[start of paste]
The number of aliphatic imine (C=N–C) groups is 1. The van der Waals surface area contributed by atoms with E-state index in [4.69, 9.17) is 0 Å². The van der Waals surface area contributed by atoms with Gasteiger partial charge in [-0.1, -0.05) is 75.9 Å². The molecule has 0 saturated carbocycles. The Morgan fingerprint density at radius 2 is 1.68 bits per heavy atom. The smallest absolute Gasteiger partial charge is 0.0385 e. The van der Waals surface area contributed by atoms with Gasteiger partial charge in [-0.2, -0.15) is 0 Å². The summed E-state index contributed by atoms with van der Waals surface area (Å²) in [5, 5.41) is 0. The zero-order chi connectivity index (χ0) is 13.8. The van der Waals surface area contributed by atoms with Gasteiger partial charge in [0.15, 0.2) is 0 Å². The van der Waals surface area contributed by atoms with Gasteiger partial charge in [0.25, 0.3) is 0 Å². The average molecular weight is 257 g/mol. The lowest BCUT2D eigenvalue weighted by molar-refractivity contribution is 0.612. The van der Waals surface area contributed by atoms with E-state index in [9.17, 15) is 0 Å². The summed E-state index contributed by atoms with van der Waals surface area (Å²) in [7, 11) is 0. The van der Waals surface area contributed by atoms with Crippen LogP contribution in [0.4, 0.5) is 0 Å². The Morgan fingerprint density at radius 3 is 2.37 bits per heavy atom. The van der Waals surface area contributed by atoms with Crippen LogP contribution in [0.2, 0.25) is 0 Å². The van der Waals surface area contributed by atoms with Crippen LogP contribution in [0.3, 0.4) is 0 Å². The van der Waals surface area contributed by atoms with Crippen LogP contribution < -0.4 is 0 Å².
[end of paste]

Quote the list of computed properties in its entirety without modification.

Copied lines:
The number of aliphatic imine (C=N–C) groups is 1. The van der Waals surface area contributed by atoms with E-state index in [4.69, 9.17) is 0 Å². The van der Waals surface area contributed by atoms with Gasteiger partial charge in [-0.1, -0.05) is 75.9 Å². The molecule has 0 saturated carbocycles. The Morgan fingerprint density at radius 2 is 1.68 bits per heavy atom. The smallest absolute Gasteiger partial charge is 0.0385 e. The van der Waals surface area contributed by atoms with Gasteiger partial charge in [-0.2, -0.15) is 0 Å². The summed E-state index contributed by atoms with van der Waals surface area (Å²) in [5, 5.41) is 0. The zero-order chi connectivity index (χ0) is 13.8. The van der Waals surface area contributed by atoms with Gasteiger partial charge in [0.15, 0.2) is 0 Å². The van der Waals surface area contributed by atoms with Gasteiger partial charge in [0.25, 0.3) is 0 Å². The average molecular weight is 257 g/mol. The lowest BCUT2D eigenvalue weighted by molar-refractivity contribution is 0.612. The van der Waals surface area contributed by atoms with E-state index in [9.17, 15) is 0 Å². The summed E-state index contributed by atoms with van der Waals surface area (Å²) in [7, 11) is 0. The van der Waals surface area contributed by atoms with Crippen LogP contribution in [0.4, 0.5) is 0 Å². The Morgan fingerprint density at radius 3 is 2.37 bits per heavy atom. The van der Waals surface area contributed by atoms with Crippen LogP contribution in [0.2, 0.25) is 0 Å². The van der Waals surface area contributed by atoms with Crippen LogP contribution in [0.3, 0.4) is 0 Å². The van der Waals surface area contributed by atoms with Crippen LogP contribution < -0.4 is 0 Å².